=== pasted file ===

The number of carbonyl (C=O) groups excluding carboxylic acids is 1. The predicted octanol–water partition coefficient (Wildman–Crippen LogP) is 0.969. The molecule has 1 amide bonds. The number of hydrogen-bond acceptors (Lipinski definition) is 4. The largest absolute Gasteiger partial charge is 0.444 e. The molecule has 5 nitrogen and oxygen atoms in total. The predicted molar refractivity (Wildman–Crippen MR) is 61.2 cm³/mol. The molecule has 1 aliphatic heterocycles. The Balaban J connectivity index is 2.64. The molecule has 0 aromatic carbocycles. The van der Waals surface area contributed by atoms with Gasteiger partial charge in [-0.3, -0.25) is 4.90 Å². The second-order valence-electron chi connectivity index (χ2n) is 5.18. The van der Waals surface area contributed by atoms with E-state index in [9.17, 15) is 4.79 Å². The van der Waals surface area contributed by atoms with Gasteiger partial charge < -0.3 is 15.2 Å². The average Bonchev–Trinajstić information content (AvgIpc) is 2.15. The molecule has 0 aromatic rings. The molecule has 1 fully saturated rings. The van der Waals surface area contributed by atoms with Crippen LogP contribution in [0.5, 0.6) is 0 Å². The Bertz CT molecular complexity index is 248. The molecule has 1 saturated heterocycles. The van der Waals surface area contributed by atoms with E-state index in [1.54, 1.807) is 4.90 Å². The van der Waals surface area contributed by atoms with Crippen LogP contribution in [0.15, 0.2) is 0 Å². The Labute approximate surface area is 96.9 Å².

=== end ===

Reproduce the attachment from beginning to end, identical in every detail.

The number of carbonyl (C=O) groups excluding carboxylic acids is 1. The predicted octanol–water partition coefficient (Wildman–Crippen LogP) is 0.969. The molecule has 1 amide bonds. The number of hydrogen-bond acceptors (Lipinski definition) is 4. The largest absolute Gasteiger partial charge is 0.444 e. The molecule has 5 nitrogen and oxygen atoms in total. The predicted molar refractivity (Wildman–Crippen MR) is 61.2 cm³/mol. The molecule has 1 aliphatic heterocycles. The Balaban J connectivity index is 2.64. The molecule has 0 aromatic carbocycles. The van der Waals surface area contributed by atoms with Gasteiger partial charge in [-0.3, -0.25) is 4.90 Å². The second-order valence-electron chi connectivity index (χ2n) is 5.18. The van der Waals surface area contributed by atoms with E-state index in [9.17, 15) is 4.79 Å². The van der Waals surface area contributed by atoms with Gasteiger partial charge < -0.3 is 15.2 Å². The average Bonchev–Trinajstić information content (AvgIpc) is 2.15. The molecule has 0 aromatic rings. The molecule has 1 fully saturated rings. The van der Waals surface area contributed by atoms with Crippen LogP contribution in [0.5, 0.6) is 0 Å². The Bertz CT molecular complexity index is 248. The molecule has 1 saturated heterocycles. The van der Waals surface area contributed by atoms with E-state index in [1.54, 1.807) is 4.90 Å². The van der Waals surface area contributed by atoms with Crippen LogP contribution in [0.15, 0.2) is 0 Å². The Labute approximate surface area is 96.9 Å².